With intellectual property (IP) rights serving as a strong factor in promoting innovation, economic growth, and consumer and societal benefits, the by-products of ‘negative IP’—counterfeiting—are precisely the opposite. New studies from the OECD, the EU Intellectual Property Office (OECD) and Interpol map the current hotspots and trade routes for counterfeit products, and outline the damage that these pose for both the economy and consumers world-wide.
The OECD and the EUIPO recently released the report ‘Mapping the Real Routes of Trade in Fake Goods’, and the EUIPO and Interpol issued the related report ‘Counterfeiting and Piracy in the European Union’, which attempt to detail the sources and tactics of the international criminals that are among the principal beneficiaries of IP counterfeiting.
The OECD/EUIPO report identifies China as the top producer of counterfeit goods, followed in particular sectors by several other Asian countries, including India, Thailand, Turkey, Malaysia, Pakistan and Vietnam. Important transit points for counterfeit trade include Hong Kong, the UAR and Singapore, with several other regional transit points identified, including Panama for fakes coming into the U.S.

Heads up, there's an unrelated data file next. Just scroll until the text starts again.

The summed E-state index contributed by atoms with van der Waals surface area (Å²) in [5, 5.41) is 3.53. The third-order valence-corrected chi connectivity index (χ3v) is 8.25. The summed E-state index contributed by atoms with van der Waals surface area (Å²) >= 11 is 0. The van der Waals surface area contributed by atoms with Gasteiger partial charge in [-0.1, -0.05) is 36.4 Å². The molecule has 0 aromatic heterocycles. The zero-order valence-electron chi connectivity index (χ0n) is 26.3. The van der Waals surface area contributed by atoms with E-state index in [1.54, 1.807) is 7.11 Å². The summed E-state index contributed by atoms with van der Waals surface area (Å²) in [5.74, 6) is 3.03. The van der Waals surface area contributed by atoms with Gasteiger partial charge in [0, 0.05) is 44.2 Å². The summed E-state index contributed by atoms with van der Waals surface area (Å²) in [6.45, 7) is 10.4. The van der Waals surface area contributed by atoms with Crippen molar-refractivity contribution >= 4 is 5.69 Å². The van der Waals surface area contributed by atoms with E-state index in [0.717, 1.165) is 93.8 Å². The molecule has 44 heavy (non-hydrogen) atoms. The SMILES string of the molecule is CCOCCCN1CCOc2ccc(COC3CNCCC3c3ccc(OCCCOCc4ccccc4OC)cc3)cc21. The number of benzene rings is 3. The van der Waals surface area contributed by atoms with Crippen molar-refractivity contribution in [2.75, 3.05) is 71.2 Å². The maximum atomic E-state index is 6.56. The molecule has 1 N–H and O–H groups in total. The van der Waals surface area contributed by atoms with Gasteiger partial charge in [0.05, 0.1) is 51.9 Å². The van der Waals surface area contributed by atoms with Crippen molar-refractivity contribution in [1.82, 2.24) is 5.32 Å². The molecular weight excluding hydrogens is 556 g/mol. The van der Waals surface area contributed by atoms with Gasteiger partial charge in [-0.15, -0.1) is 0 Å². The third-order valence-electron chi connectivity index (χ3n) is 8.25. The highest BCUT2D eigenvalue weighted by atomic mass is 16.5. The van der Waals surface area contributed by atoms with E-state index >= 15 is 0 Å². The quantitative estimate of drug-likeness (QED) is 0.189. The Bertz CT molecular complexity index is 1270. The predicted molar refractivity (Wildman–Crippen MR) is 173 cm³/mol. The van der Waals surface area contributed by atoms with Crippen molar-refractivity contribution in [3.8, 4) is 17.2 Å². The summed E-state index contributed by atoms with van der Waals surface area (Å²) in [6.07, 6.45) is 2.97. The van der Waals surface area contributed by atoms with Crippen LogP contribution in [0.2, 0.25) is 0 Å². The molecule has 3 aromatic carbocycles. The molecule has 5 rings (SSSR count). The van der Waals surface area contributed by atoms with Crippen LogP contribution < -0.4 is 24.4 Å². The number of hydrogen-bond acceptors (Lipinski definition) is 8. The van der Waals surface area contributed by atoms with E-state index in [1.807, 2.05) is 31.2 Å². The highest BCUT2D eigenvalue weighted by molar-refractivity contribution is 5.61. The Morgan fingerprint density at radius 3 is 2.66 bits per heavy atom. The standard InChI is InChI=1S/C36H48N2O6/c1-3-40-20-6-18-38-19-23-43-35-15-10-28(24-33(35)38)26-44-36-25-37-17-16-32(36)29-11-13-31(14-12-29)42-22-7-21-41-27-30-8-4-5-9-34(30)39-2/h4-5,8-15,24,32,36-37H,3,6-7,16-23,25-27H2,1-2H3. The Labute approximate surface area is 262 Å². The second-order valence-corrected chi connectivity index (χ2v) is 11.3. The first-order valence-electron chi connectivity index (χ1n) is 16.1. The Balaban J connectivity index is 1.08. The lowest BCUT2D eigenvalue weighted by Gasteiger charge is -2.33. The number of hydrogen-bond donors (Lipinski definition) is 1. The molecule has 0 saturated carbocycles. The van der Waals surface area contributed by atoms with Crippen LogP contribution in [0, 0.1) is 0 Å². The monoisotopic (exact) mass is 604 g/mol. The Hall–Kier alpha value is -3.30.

The EUIPO/Interpol report highlights the involvement of organised crime in counterfeiting, as well as the source countries and trade routes for fakes coming into the EU, which include free trade zones and online sources as well as traditional Asia-to-Europe shipping lanes. This report estimates that infringing goods have an overall impact of up to 5% on EU imports, and 2.5% of world trade.
And what is the overall result of this ‘negative IP’ activity? The OECD/EUIPO explain:
“Trade in counterfeit goods not only damages economic growth but also undermines good governance, the rule of law and citizens’ trust in government, and can ultimately threaten political stability. In some cases, the fakes can also have serious health, safety and environmental implications.”